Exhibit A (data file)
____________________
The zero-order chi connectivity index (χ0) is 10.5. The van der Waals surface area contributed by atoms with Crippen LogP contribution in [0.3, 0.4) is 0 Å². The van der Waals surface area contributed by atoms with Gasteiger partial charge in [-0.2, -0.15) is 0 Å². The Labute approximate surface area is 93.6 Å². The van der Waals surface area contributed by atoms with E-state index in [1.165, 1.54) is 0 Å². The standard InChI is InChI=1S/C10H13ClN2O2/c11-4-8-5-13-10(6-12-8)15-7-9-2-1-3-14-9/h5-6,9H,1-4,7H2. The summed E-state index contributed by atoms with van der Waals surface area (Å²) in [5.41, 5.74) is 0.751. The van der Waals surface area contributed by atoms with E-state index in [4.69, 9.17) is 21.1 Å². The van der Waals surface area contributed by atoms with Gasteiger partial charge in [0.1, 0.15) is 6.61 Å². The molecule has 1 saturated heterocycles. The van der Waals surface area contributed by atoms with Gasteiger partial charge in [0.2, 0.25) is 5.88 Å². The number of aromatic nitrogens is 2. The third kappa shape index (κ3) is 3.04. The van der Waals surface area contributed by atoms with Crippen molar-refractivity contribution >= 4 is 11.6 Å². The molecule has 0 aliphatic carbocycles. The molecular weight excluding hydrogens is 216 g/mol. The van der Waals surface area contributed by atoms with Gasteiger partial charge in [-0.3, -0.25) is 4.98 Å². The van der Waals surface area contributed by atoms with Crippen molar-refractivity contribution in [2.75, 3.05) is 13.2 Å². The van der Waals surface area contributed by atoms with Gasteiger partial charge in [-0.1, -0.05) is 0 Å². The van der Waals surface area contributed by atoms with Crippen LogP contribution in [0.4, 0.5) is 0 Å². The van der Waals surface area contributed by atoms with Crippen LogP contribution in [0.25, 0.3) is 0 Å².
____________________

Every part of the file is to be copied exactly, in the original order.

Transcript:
The zero-order chi connectivity index (χ0) is 10.5. The van der Waals surface area contributed by atoms with Crippen LogP contribution in [0.3, 0.4) is 0 Å². The van der Waals surface area contributed by atoms with Gasteiger partial charge in [-0.2, -0.15) is 0 Å². The Labute approximate surface area is 93.6 Å². The van der Waals surface area contributed by atoms with E-state index in [1.165, 1.54) is 0 Å². The standard InChI is InChI=1S/C10H13ClN2O2/c11-4-8-5-13-10(6-12-8)15-7-9-2-1-3-14-9/h5-6,9H,1-4,7H2. The summed E-state index contributed by atoms with van der Waals surface area (Å²) in [5.41, 5.74) is 0.751. The van der Waals surface area contributed by atoms with E-state index in [4.69, 9.17) is 21.1 Å². The van der Waals surface area contributed by atoms with Gasteiger partial charge in [0.1, 0.15) is 6.61 Å². The molecule has 1 saturated heterocycles. The van der Waals surface area contributed by atoms with Gasteiger partial charge in [0.2, 0.25) is 5.88 Å². The number of aromatic nitrogens is 2. The third kappa shape index (κ3) is 3.04. The van der Waals surface area contributed by atoms with Crippen molar-refractivity contribution >= 4 is 11.6 Å². The molecule has 0 aliphatic carbocycles. The molecular weight excluding hydrogens is 216 g/mol. The van der Waals surface area contributed by atoms with Gasteiger partial charge in [-0.3, -0.25) is 4.98 Å². The van der Waals surface area contributed by atoms with Crippen molar-refractivity contribution in [2.75, 3.05) is 13.2 Å². The van der Waals surface area contributed by atoms with Gasteiger partial charge in [-0.1, -0.05) is 0 Å². The van der Waals surface area contributed by atoms with Crippen LogP contribution in [0.4, 0.5) is 0 Å². The van der Waals surface area contributed by atoms with Crippen LogP contribution in [0.25, 0.3) is 0 Å².